How far will Duke advance in the NCAA tournament?

Posted by Laura Keeley on March 17, 2014 

Duke got its first taste of the postseason in Greensboro, but now it's time for the main event.


How long will Duke be playing this March? It’s impossible to say for sure, but let’s look at the best data available.

Ken Pomeroy is the best basketball statistician in the business, and his rankings are a must-read before filling out any bracket. His data goes back to 2003, but a team’s postseason play can have a large impact on its final ranking for any given year.

Thankfully, colleague Joe Giglio has Pomeroy’s pre-NCAA Tournament data for an upcoming story he’s working on, so it’s possible to look at where the Blue Devils stood before the past 11 NCAA tournaments. And we obviously know how each of those years ended.

The chart is here. Take a second to look it over…

Ok, then. A few things jump out immediately:

***The 2004 and 2010 numbers stand out—and so do the postseason results.

In both years, the Blue Devils sported elite offensive and defensive units—as in, top six nationally.

On two other occasions, Duke had both its offense and defense ranked in the top 10—2005 and 2008. Neither of those teams advanced past the Sweet 16, suggesting that the difference between very good and elite can be razor thin. But there is a distinct difference in the results.

***Duke is in uncharted territory in terms of defensive struggles

The ACC tournament, which concluded with a loss to Virginia that featured the Cavaliers scoring on 16 of their final 18 possessions, was essentially a torpedo for the Blue Devils’ adjusted defensive efficiency ranking, sending it into the triple digits.

On March 14, before playing Clemson, Duke’s adjusted defensive efficiency—a measure of how many points Duke would give up per 100 possessions against an average offense—was 75.

On March 15, before playing N.C. State, it was 87.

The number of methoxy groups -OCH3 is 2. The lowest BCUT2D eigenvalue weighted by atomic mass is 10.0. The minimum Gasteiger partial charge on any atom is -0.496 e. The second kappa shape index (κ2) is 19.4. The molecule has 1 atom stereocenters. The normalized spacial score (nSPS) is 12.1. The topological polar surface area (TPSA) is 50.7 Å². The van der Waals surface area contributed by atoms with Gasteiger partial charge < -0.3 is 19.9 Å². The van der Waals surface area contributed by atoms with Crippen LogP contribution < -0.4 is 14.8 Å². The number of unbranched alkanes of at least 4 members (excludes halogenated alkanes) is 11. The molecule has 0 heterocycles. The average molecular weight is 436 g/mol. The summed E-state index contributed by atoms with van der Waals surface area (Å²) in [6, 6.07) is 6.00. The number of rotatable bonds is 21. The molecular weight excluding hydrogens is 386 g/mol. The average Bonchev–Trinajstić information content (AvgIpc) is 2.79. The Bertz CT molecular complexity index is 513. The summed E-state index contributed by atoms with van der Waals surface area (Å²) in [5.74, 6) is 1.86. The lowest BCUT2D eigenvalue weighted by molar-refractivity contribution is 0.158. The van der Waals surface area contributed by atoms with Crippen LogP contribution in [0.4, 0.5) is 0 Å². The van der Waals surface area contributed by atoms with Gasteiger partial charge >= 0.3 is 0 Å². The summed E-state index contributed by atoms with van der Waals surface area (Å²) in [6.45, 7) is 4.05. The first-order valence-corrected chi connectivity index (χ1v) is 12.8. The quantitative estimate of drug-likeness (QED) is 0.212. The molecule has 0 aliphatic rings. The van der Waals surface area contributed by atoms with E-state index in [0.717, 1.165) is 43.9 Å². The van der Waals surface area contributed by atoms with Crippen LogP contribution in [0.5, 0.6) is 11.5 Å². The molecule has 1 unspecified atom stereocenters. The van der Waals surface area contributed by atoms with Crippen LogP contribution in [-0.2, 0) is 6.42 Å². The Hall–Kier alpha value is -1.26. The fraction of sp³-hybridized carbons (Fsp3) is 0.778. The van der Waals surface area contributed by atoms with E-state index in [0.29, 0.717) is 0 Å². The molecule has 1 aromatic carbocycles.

On March 16, before playing Virginia, it was 97.

Today, March 17, it is 101.

Of the 68 teams in the field this year, only 20 have lower-ranked defenses than Duke. And only three of those are NOT double digit seeds (but one is potential Sweet 16 opponent Michigan, whose defense is ranked two spots below Duke at 104).

In what should make for interesting television, two of Duke’s first three potential opponents (Mercer and Iowa) have lower-ranked defensive units. This is good for Duke, as the Blue Devils will be able to play to their strength (offense). Get ready for some high-scoring affairs.

I’m having a hard time figuring out why, exactly, Duke has struggled so much on the defensive end. So is the coaching staff, and the best theory they’ve come up with is that this group’s inexperience has led to the up-and-down performances.

It also hasn’t helped that Duke’s backcourt—which features a redshirt senior (Andre Dawkins), senior (Tyler Thornton), junior (Quinn Cook) and sophomore (Rasheed Sulaimon), primarily—has been especially inconsistent, to the point where the Blue Devils have gone point-guard-by-committee.

And the defense is getting worse, not better— five of Duke’s 10 worst defensive games have come in March. Keep in mind that the Blue Devils have played five games in March.

But you have to dance with the one that brought you, and this Duke team has one of the best offenses in the country and a below-average defense by the field’s standards. Let the games begin.

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